||Shivani Shukla, Prayagraj
Despite the continued efforts of activists and policymakers, in many ways, gender equality is still a pipe dream. Research shows gender discrimination mostly against women and in favour of men in many realms, including the workplace.
According to the latest World Economic Forum’s (WEF) Global Gender Gap Report 2018, India ranked 108th out of 149 countries on the gender gap index. The global list was topped by Iceland for the 10th consecutive year, having closed more than 85.8% of its overall gender gap.
While India fared better in terms of wage equality for similar work indicator, on which it held the 72nd position, it ranked 142nd in the economic opportunity and participation subindex. This dichotomy can be explained by the difference between unequal pay and the gender pay gap.
Unequal pay versus Gender pay gap
Unequal pay refers to situations where women are paid less than men for doing the same work. To counter this, equal pay is legally enforced in most organized sectors. The gender pay gap, on the other hand, is a measure of the gap in the overall earnings of men and women. It is calculated by considering several parameters applied to the total number of employed members of both genders. This means that it does not account for women who have voluntarily stayed out of the workforce or have taken a sabbatical.
What is gender pay gap?
While the gender pay gap is essentially the average difference between the remuneration received by working men and women, there is more nuance here. There are two distinct numbers: the unadjusted pay gap and the adjusted pay gap. The former simply differentiates between mean and median wages of the two genders, the latter takes into account differences in factors such as occupation, education and job experience. So the difference is starker if you consider the unadjusted figure.
An often-cited number in this context is the unadjusted salary of the average female in the US, which is supposed to be 78% of the average male salary, whereas the adjusted figure is 80-98%.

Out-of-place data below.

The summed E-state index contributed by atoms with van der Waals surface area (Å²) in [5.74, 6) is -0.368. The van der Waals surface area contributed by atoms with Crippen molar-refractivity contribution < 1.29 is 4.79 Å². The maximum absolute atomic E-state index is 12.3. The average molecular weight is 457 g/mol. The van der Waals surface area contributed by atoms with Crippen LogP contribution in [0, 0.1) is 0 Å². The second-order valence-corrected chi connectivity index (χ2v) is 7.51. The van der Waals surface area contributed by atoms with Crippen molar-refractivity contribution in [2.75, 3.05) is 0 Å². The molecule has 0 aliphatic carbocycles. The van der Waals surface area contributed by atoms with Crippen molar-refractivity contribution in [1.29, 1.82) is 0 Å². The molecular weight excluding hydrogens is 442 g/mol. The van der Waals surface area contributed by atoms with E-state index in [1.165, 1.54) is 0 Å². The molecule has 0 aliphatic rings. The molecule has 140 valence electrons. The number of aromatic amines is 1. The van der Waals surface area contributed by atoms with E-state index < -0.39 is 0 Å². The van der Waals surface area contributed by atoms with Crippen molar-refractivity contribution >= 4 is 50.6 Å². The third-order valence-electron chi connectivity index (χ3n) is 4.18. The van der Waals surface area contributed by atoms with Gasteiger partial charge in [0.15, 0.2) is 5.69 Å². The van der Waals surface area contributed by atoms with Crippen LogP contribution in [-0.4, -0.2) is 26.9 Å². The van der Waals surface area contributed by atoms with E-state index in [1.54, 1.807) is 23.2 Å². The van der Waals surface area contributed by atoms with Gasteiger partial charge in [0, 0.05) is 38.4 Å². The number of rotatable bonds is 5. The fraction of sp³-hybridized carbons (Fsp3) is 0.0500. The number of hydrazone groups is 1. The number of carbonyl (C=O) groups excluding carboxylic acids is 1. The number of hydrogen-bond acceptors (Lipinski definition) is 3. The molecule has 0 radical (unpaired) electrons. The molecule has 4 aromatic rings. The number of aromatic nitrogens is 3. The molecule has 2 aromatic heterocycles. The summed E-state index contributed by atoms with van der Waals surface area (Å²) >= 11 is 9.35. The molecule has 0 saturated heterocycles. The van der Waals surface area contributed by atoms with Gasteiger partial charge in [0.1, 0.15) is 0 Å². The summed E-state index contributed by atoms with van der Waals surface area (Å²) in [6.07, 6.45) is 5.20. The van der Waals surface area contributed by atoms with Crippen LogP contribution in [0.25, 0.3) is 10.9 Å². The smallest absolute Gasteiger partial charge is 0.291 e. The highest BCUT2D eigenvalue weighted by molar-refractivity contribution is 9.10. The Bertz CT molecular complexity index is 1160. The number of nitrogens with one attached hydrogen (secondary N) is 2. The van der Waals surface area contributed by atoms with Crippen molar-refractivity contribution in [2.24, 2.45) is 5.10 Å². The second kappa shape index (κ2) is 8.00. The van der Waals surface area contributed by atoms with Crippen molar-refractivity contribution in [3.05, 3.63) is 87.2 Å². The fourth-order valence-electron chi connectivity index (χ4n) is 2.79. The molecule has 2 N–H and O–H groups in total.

The gender pay gap stems from the difference in the number of men versus women who work. It also arises from differences in work tenures and the need for sabbaticals.
What contributes to the gap in India
In a country like India, the reasons for gender pay gap are a little more complicated and can be linked to reasons ranging from the socioeconomic to the structural. Girl children are sometimes kept out of schools or made to drop out of school early. Even if they are educated, many women are not allowed to work by their families. Women who do join the workforce often need to take extended leaves for maternity and child care, and even the healthcare of other family members. All these factors lead up to women as a whole falling well behind men when it comes to their earnings over time.
In India, therefore, the gender pay gap is still quite wide. According to the Monster Salary Index (MSI) published in March 2019, women in the country earn 19% less than men. The survey revealed that the median gross hourly salary for men in India in 2018 was ₹242.49, while ₹196.3 for women, meaning men earned ₹46.19 more than women.
According to the survey, the gender pay gap spans across key industries. IT services showed a sharp pay gap of 26% in favour of men, while in the manufacturing sector, men earn 24% more than women.
However, this is only part of the picture. Across the unorganized sector and especially in areas like agriculture, women are routinely paid significantly less than men, citing differences in capability. Till India’s social stigma against women in the workforce and the general environment of social injustice against women is not tackled, the gender pay gap may not show any sign of closing.